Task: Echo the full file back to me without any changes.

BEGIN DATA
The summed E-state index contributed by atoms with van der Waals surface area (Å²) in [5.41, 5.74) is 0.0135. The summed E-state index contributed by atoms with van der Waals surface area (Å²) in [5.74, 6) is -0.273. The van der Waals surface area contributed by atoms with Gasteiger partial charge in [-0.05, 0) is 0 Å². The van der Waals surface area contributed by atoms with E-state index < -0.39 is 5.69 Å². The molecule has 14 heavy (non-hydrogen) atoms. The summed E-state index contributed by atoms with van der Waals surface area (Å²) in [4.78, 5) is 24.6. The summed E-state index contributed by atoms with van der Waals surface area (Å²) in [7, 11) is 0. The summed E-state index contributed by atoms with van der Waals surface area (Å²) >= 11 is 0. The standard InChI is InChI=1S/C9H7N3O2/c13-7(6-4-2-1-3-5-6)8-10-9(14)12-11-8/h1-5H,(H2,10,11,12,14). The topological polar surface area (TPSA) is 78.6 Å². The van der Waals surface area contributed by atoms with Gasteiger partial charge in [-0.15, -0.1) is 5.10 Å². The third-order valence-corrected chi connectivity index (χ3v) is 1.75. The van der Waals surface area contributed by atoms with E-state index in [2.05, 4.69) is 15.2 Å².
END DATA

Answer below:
The summed E-state index contributed by atoms with van der Waals surface area (Å²) in [5.41, 5.74) is 0.0135. The summed E-state index contributed by atoms with van der Waals surface area (Å²) in [5.74, 6) is -0.273. The van der Waals surface area contributed by atoms with Gasteiger partial charge in [-0.05, 0) is 0 Å². The van der Waals surface area contributed by atoms with E-state index < -0.39 is 5.69 Å². The molecule has 14 heavy (non-hydrogen) atoms. The summed E-state index contributed by atoms with van der Waals surface area (Å²) in [4.78, 5) is 24.6. The summed E-state index contributed by atoms with van der Waals surface area (Å²) in [7, 11) is 0. The summed E-state index contributed by atoms with van der Waals surface area (Å²) >= 11 is 0. The standard InChI is InChI=1S/C9H7N3O2/c13-7(6-4-2-1-3-5-6)8-10-9(14)12-11-8/h1-5H,(H2,10,11,12,14). The topological polar surface area (TPSA) is 78.6 Å². The van der Waals surface area contributed by atoms with Gasteiger partial charge in [-0.15, -0.1) is 5.10 Å². The third-order valence-corrected chi connectivity index (χ3v) is 1.75. The van der Waals surface area contributed by atoms with E-state index in [2.05, 4.69) is 15.2 Å².